When the man you love suggests taking you to Paris for your birthday, the only possible response is 'oui'.
During our summer weekend in Barcelona we discussed the relative merits of Barca vs Paris, arguing over the food, rating the climate, pondering the architecture. We came away swayed by the Spanish city, wondering if it had indeed stolen the top spot from the city of lights. There was only one way to find out...
After staying in that silly St Pancras clock tower apartment, we hopped on the Eurostar and were at the Gare du Nord by lunchtime. A few stops round on the metro took us to Rue Sebastapol, to our Airbnb apartment where we dropped off our bags before heading out into the unseasonably warm Parisian afternoon. Afternoon activities were pretty standard: a croque monsieur for lunch followed by stroll along the Seine towards the Eiffel Tower as the sun was setting.
Rather than writing this as if it were a school diary, here are a few of the places we enjoyed food and drink. Look out for another post rounding up our art and shopping experiences.
PLACES TO EAT IN PARIS
Our apartment was two streets away from Rue Montorgueil, famously THE foodie street of Paris. Each day we took a stroll down the road on our way to somewhere else, but each day it took an age due to the incredible shops, cafes and bars that line it.
Stohrer is one of the oldest, most famous Parisian patisseries and is sensory overload - the sugary scent as you walk through the dark, creaky door, the dazzling colours of the iced cakes and pastries.
We bought a couple of brioches sucrés (my go-to French pastry) and a little box of delights - religieuses in chocolate and coffee - tied up with ribbon. These are choux delights stacked up, full of crème pâtissière and drizzled in toothachingly sweet icing. (The religieuse is said to be the cake that inspired Wes Anderson to create Mendl's famous courtesan au chocolat in The Grand Budapest Hotel.)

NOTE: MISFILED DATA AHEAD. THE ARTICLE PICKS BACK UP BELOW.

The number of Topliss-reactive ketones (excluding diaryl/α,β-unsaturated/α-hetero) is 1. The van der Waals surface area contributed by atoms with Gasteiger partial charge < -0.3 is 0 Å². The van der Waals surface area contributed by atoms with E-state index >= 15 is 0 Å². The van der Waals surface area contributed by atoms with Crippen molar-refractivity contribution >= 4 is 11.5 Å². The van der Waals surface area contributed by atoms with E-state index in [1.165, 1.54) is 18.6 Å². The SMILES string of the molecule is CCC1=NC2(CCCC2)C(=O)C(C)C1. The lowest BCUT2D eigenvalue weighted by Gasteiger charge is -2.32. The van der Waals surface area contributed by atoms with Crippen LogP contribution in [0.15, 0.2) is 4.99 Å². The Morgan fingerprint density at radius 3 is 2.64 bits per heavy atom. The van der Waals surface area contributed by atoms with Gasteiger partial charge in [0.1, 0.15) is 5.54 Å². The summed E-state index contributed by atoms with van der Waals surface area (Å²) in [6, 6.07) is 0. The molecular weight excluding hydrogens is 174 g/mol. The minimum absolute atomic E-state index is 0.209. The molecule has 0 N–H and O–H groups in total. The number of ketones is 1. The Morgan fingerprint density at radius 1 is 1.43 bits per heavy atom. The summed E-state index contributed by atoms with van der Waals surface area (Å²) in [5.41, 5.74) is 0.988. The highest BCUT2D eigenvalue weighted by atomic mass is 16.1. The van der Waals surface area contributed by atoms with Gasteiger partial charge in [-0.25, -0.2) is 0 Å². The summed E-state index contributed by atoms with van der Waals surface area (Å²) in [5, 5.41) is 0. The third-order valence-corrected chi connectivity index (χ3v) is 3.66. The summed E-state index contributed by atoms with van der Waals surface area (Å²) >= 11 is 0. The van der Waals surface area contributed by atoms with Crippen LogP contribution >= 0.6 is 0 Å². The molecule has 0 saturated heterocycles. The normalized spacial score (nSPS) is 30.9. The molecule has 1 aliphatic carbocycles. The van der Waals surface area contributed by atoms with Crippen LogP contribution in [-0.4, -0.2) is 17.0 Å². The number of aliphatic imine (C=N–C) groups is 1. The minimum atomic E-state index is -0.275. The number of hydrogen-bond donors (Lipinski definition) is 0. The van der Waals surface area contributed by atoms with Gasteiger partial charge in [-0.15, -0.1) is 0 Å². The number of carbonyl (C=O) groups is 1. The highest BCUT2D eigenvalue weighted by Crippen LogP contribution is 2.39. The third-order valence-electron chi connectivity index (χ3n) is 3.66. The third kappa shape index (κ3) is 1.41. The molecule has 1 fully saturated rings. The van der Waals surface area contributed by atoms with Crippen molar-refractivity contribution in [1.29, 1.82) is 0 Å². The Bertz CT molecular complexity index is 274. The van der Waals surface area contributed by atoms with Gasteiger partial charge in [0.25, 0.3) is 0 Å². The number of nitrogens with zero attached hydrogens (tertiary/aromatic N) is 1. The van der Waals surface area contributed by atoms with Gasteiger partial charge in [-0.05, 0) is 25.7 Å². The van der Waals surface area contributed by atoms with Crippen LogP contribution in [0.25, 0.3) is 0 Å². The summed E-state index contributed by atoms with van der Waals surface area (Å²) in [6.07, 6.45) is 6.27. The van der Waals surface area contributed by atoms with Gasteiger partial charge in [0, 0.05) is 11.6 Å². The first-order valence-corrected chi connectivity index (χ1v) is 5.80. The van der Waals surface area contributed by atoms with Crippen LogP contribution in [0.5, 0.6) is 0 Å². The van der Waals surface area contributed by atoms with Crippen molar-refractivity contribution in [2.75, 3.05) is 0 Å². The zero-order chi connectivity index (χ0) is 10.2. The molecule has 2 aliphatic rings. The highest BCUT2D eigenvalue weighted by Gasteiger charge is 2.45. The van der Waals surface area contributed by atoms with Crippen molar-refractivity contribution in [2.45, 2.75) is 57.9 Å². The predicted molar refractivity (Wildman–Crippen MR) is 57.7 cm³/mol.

For baked goods of a very different kind, head to Du pain et des idees in the 10e, which is a hipster hot spot right now.
Also on the Rue Montorgueil is Bistro Les Petits Carreaux, a traditional Parisian neighbourhood bar and restaurant but one famous across the city and beyond for its sauteed potatoes. This is where we ate on our first night in Paris - roast chicken for me and steak for Mike, both with pommes sautées, salad and sauce. It was a pretty perfect French meal.
While wandering in the Marais one day, we stumbled across Breizh, a creperie recommended by Jorge (our Airbnb host). I wasn't entirely convinced that a crepe is ever what I want to eat for lunch, but it turns out I was entirely wrong. These crepes are incredible - buckwheat flour simply bound with egg, milk and butter but topped with the tastiest combinations, like bacon, egg and potato, or goats cheese, walnuts and rocket. Crepes and cider are traditionally paired, so we drank a couple of Kir Breton aperitifs which made our afternoon all warm and fuzzy.